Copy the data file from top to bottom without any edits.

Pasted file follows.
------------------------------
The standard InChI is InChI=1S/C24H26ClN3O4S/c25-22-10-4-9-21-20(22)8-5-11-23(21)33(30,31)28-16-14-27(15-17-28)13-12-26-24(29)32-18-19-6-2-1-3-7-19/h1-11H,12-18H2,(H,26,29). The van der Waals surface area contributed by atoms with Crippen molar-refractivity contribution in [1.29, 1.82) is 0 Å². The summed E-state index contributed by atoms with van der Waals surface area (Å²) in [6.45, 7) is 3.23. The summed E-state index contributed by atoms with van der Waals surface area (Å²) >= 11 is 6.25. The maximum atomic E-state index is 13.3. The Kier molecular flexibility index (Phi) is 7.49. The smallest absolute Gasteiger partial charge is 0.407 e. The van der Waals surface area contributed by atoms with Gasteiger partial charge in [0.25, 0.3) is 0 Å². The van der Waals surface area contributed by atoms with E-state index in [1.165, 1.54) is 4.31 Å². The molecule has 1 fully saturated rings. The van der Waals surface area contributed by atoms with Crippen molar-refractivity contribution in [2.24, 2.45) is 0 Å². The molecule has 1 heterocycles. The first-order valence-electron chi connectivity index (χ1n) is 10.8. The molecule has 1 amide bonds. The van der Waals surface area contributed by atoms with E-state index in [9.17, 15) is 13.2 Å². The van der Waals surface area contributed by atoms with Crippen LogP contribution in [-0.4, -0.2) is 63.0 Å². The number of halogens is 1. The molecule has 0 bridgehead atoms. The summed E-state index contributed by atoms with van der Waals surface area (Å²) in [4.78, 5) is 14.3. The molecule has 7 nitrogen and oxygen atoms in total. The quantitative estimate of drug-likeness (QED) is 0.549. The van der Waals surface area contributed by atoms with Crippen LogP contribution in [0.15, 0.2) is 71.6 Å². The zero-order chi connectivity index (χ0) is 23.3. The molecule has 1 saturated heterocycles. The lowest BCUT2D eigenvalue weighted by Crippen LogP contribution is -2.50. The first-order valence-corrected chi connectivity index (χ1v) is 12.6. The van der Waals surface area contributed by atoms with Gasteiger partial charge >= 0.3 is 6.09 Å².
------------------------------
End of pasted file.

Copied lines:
The standard InChI is InChI=1S/C24H26ClN3O4S/c25-22-10-4-9-21-20(22)8-5-11-23(21)33(30,31)28-16-14-27(15-17-28)13-12-26-24(29)32-18-19-6-2-1-3-7-19/h1-11H,12-18H2,(H,26,29). The van der Waals surface area contributed by atoms with Crippen molar-refractivity contribution in [1.29, 1.82) is 0 Å². The summed E-state index contributed by atoms with van der Waals surface area (Å²) in [6.45, 7) is 3.23. The summed E-state index contributed by atoms with van der Waals surface area (Å²) >= 11 is 6.25. The maximum atomic E-state index is 13.3. The Kier molecular flexibility index (Phi) is 7.49. The smallest absolute Gasteiger partial charge is 0.407 e. The van der Waals surface area contributed by atoms with Gasteiger partial charge in [0.25, 0.3) is 0 Å². The van der Waals surface area contributed by atoms with E-state index in [1.165, 1.54) is 4.31 Å². The molecule has 1 fully saturated rings. The van der Waals surface area contributed by atoms with Crippen molar-refractivity contribution in [2.24, 2.45) is 0 Å². The molecule has 1 heterocycles. The first-order valence-electron chi connectivity index (χ1n) is 10.8. The molecule has 1 amide bonds. The van der Waals surface area contributed by atoms with E-state index in [9.17, 15) is 13.2 Å². The van der Waals surface area contributed by atoms with Crippen LogP contribution in [-0.4, -0.2) is 63.0 Å². The number of halogens is 1. The molecule has 0 bridgehead atoms. The summed E-state index contributed by atoms with van der Waals surface area (Å²) in [4.78, 5) is 14.3. The molecule has 7 nitrogen and oxygen atoms in total. The quantitative estimate of drug-likeness (QED) is 0.549. The van der Waals surface area contributed by atoms with Crippen LogP contribution in [0.15, 0.2) is 71.6 Å². The zero-order chi connectivity index (χ0) is 23.3. The molecule has 1 saturated heterocycles. The lowest BCUT2D eigenvalue weighted by Crippen LogP contribution is -2.50. The first-order valence-corrected chi connectivity index (χ1v) is 12.6. The van der Waals surface area contributed by atoms with Gasteiger partial charge >= 0.3 is 6.09 Å².